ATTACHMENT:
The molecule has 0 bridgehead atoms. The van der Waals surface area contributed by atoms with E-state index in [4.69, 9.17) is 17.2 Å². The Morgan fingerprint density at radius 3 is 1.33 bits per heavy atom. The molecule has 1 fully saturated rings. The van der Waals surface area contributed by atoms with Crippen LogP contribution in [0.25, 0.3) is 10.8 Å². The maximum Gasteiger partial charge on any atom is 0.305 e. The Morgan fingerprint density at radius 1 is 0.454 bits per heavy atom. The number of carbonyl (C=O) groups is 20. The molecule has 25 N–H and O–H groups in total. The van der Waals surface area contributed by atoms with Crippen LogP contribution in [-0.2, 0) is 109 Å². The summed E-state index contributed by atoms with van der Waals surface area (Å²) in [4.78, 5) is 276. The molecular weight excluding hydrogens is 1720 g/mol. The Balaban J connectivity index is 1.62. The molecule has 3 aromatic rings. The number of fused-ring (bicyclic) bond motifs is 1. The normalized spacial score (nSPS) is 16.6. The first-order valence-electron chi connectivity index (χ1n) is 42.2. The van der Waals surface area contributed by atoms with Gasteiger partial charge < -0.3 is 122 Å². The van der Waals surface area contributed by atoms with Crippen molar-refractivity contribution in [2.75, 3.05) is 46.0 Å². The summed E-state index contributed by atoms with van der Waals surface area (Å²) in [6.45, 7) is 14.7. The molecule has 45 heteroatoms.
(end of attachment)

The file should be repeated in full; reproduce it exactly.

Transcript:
The molecule has 0 bridgehead atoms. The van der Waals surface area contributed by atoms with E-state index in [4.69, 9.17) is 17.2 Å². The Morgan fingerprint density at radius 3 is 1.33 bits per heavy atom. The molecule has 1 fully saturated rings. The van der Waals surface area contributed by atoms with Crippen LogP contribution in [0.25, 0.3) is 10.8 Å². The maximum Gasteiger partial charge on any atom is 0.305 e. The Morgan fingerprint density at radius 1 is 0.454 bits per heavy atom. The number of carbonyl (C=O) groups is 20. The molecule has 25 N–H and O–H groups in total. The van der Waals surface area contributed by atoms with Crippen LogP contribution in [-0.2, 0) is 109 Å². The summed E-state index contributed by atoms with van der Waals surface area (Å²) in [4.78, 5) is 276. The molecular weight excluding hydrogens is 1720 g/mol. The Balaban J connectivity index is 1.62. The molecule has 3 aromatic rings. The number of fused-ring (bicyclic) bond motifs is 1. The normalized spacial score (nSPS) is 16.6. The first-order valence-electron chi connectivity index (χ1n) is 42.2. The van der Waals surface area contributed by atoms with Gasteiger partial charge < -0.3 is 122 Å². The van der Waals surface area contributed by atoms with Crippen molar-refractivity contribution in [2.75, 3.05) is 46.0 Å². The summed E-state index contributed by atoms with van der Waals surface area (Å²) in [6.45, 7) is 14.7. The molecule has 45 heteroatoms.